Unity and Praise

That which shall be established and publicly manifested by the power of the Lord in His coming earthly kingdom should be characteristic of those who own His Lordship now.

Salvation

"How beautiful upon the mountains are the feet of Him that bringeth good tidings, that publisheth peace; that bringeth good tidings of good, that publisheth salvation; that saith unto Zion, Thy God reigneth!" (Isa. 52:7).

How beautiful to the eyes of the remnant of Israel, grown weary with weeping and watching, will be the advent of their Messiah's feet on the sacred crest of Olivet, for that will be the time of their salvation (see Zech. 14:4; Matt. 24:16). They will behold them "as if they burned in a furnace" strong to tread down their enemies and His; and the sight of them, as it greets the eyes of the watchers will make them "lift up the voice, with the voice together shall they sing."

We Christians have greater cause for singing than Israel will ever have, for we have heard better tidings of good than they will ever hear, and have seen those blessed feet in a more heart-moving path. We have seen them in the path of humiliation and suffering, for the Spirit of God has come to make all the ways of Jesus upon earth most beautiful in our eyes; and we know that He trod that downward and thorny path to reach us, and that He went into the depths of death to save us. We have seen those feet as the woman of the city saw them when she washed the dust of the way from them with penitential tears, and wiped them with the hairs of her head. How beautiful they were to her, bringing as they did the good tidings of salvation, and forgiveness, and peace! These same tidings they have brought to us; but at how great a cost!

We have seen them also as the disciples saw them when on the resurrection day the Lord said to them, "Behold My hands and My feet, that it is I Myself . . . And He showed them His hands and His feet." They were victorious feet that the disciples looked upon and handled, feet that had trodden down the enemy in His own stronghold, though wounded in that deadly fight, as had been announced on the earliest day of man's sin: "It [the Seed of the woman] shall bruise thy [the serpent's] head, and thou shalt bruise His heel" (Gen. 3:15). The disciples beheld those feet when back from the grave He brought a perfect peace to them; feet in which were the nail-prints, mute yet eloquent witnesses of the love that led Him unto death for them and for us.

Exultation

"Break forth into joy, sing together, ye waste places of Jerusalem: for the Lord hath comforted his people. He hath redeemed Jerusalem."

"Thy watchmen shall lift up the voice; with the voice together shall they sing: for they shall see eye to eye, when the Lord shall bring again Zion" (Isa. 52:8).

But there is more: the Lord likened Himself to a shepherd going after the sheep that was lose "until He find it" and He said, "Other sheep I have which are not of this [Jewish] fold: them also I must bring, they shall hear My voice; and there shall be ONE FLOCK, AND ONE SHEPHERD." And it is in this connection that He said, "Therefore doth My Father love Me because I lay down My life." He laid down His life to gather together in one the children of God that are scattered abroad. What tongue shall tell of the terrible way that His blessed feet travelled in the infinite yearnings of His love to gather His sheep!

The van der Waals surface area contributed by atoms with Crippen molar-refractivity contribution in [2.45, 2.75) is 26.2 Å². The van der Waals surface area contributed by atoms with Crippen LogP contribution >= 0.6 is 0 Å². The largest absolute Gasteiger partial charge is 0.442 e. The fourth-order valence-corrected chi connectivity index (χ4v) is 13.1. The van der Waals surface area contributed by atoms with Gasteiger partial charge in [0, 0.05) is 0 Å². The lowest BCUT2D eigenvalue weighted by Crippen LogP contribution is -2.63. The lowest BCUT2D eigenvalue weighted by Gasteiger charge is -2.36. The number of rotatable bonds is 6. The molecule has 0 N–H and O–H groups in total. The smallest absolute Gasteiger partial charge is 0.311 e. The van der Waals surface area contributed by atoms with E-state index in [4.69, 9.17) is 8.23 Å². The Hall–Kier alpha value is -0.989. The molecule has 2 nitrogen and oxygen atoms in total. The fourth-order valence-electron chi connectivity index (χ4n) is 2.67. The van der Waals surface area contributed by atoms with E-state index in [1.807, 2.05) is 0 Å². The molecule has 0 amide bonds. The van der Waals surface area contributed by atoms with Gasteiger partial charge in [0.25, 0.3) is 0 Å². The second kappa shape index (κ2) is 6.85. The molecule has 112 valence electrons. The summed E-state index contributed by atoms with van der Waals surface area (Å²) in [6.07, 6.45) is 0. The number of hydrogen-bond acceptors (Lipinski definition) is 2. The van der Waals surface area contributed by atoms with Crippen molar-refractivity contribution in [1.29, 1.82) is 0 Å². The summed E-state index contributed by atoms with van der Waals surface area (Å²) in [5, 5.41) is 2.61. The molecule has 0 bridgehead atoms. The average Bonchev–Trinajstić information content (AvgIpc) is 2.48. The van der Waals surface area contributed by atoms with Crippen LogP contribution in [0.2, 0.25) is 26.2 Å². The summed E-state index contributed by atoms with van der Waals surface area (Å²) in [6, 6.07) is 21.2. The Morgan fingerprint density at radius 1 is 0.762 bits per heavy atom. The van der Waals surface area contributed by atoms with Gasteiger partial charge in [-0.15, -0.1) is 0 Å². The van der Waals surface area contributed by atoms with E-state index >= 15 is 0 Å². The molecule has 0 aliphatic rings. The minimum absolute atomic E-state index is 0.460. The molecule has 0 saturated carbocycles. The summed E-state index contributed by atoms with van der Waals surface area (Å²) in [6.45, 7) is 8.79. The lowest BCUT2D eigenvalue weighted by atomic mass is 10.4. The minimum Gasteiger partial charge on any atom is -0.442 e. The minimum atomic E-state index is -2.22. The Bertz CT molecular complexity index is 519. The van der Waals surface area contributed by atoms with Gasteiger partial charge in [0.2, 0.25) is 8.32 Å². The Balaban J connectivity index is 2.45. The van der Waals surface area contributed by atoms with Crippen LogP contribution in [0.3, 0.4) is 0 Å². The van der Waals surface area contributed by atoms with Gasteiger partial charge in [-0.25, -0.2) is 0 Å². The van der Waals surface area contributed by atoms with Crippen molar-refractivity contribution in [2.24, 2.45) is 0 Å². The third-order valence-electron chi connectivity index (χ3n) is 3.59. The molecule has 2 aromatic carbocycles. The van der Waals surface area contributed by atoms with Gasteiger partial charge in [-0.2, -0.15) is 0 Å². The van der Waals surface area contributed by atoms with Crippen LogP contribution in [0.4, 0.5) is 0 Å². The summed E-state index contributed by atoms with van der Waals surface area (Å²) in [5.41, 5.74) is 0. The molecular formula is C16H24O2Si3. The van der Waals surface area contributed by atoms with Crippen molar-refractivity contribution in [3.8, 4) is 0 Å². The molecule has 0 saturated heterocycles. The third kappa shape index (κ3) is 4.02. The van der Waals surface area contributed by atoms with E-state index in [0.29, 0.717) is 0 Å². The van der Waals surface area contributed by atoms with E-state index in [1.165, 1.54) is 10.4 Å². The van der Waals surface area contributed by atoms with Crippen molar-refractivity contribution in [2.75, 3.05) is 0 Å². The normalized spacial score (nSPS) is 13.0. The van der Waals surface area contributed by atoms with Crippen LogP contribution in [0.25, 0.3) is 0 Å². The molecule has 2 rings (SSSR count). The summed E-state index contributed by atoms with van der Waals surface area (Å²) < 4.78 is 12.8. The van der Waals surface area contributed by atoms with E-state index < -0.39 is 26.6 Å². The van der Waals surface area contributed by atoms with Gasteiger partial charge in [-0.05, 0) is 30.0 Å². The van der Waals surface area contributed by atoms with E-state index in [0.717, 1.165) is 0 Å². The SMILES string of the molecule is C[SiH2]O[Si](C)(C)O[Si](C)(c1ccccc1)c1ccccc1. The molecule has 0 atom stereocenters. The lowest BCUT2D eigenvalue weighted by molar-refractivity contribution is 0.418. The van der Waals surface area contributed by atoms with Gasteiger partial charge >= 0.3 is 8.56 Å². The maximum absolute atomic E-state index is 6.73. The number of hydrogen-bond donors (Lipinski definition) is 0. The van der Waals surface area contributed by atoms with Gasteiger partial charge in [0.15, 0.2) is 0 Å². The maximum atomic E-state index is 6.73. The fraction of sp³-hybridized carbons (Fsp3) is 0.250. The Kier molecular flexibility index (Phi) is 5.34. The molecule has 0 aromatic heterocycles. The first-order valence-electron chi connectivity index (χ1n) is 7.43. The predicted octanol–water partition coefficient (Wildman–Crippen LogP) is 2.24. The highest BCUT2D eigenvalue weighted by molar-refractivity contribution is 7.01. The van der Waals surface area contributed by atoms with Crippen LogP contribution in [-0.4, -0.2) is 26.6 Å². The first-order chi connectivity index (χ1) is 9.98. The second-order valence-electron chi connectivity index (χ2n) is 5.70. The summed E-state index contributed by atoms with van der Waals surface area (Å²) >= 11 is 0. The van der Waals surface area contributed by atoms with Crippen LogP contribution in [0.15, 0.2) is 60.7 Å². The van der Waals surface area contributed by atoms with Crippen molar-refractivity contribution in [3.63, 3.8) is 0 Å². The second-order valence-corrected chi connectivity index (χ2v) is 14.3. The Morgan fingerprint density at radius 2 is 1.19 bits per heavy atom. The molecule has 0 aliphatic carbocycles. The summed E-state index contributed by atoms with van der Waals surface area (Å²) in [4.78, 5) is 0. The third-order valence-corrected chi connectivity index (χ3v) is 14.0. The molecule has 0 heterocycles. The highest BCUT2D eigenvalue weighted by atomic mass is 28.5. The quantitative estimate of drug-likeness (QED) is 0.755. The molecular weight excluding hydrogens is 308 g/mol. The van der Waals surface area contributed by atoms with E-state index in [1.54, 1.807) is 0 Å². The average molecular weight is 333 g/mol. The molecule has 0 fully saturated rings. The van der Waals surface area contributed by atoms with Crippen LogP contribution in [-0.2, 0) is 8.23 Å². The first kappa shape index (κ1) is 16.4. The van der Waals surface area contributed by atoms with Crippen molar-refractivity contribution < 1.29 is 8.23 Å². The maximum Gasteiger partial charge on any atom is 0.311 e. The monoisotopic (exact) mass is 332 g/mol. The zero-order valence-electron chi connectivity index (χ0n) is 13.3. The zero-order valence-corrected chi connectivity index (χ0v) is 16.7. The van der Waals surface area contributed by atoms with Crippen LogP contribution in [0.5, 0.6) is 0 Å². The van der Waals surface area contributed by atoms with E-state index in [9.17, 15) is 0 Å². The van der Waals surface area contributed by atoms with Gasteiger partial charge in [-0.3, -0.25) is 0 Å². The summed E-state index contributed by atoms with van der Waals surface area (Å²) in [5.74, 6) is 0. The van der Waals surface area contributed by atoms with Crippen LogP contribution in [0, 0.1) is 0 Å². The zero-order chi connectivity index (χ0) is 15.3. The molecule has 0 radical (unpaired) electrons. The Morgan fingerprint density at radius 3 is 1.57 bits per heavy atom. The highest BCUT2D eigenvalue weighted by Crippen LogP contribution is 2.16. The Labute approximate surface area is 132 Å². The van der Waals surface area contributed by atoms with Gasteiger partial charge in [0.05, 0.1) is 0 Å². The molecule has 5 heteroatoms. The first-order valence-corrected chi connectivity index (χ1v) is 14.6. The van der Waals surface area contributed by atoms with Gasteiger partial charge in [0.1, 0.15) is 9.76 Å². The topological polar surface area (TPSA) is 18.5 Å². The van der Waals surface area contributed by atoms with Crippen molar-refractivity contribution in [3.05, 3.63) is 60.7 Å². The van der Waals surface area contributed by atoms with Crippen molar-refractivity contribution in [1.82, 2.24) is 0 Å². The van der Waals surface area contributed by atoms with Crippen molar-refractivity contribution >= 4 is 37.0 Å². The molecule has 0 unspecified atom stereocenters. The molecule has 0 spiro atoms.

"Across His path oceans impassable weltered;
He sank where the tempest-tossed billows did roll,
And where deep called to deep amid cataracts roaring
The waters of death found their way to His soul.

He sank in deep mire, lone, abandoned, forsaken;
Nor in earth nor in heaven compassion He found;
He drank to the dregs the deep chalice of judgment,
While the curse shook the caverns of chaos around.

He tasted death's waters, offensive and bitter,
Yet dared He to drink, for the lost He would save,
His great love upheld Him, strong infinite, quenchless,
And for His lost sheep He went down to the grave."

And shall He have travelled that road in vain? And if Israel will sing together when He gathers them in Zion, having delivered them from the paw of the lion, cannot those who have been gathered of the Gentiles, from uttermost distance and danger and death, into the one flock of God, break forth into joy, and in happy, holy unison lift up the voice —

"And sing of the Shepherd that died,
  That died for the sake of the flock.
Whose love to the utmost was tried,
  Yet firmly endured as a rock?"

Cannot they see "eye to eye," since He sets Himself before them as their gathering Centre, and the object worthy and able to fill their hearts?

Are there any waste places in the flock of God where the harp is mute and the music still? Are there places where "the love of Christ which passeth knowledge" is but a memory, or a doctrine, instead of a living and present reality; where the wolf has scattered; where pride and strife has caused the sheep to push with the side and shoulder, to push the diseased with the horns, till they are scattered abroad? (Ezek. 34:21) Alas! there are. Yet there is a remedy. It is to hear His voice afresh; to trace the way His feet have trodden and to turn in deep self-abasement to Him, and into the path in which He leads, and then shall we find true and practical unity, for seeing Him we shall see "eye to eye"; and then shall we render true praise, for Himself being the theme of it, we shall lift the voice together, with the voice together shall we sing.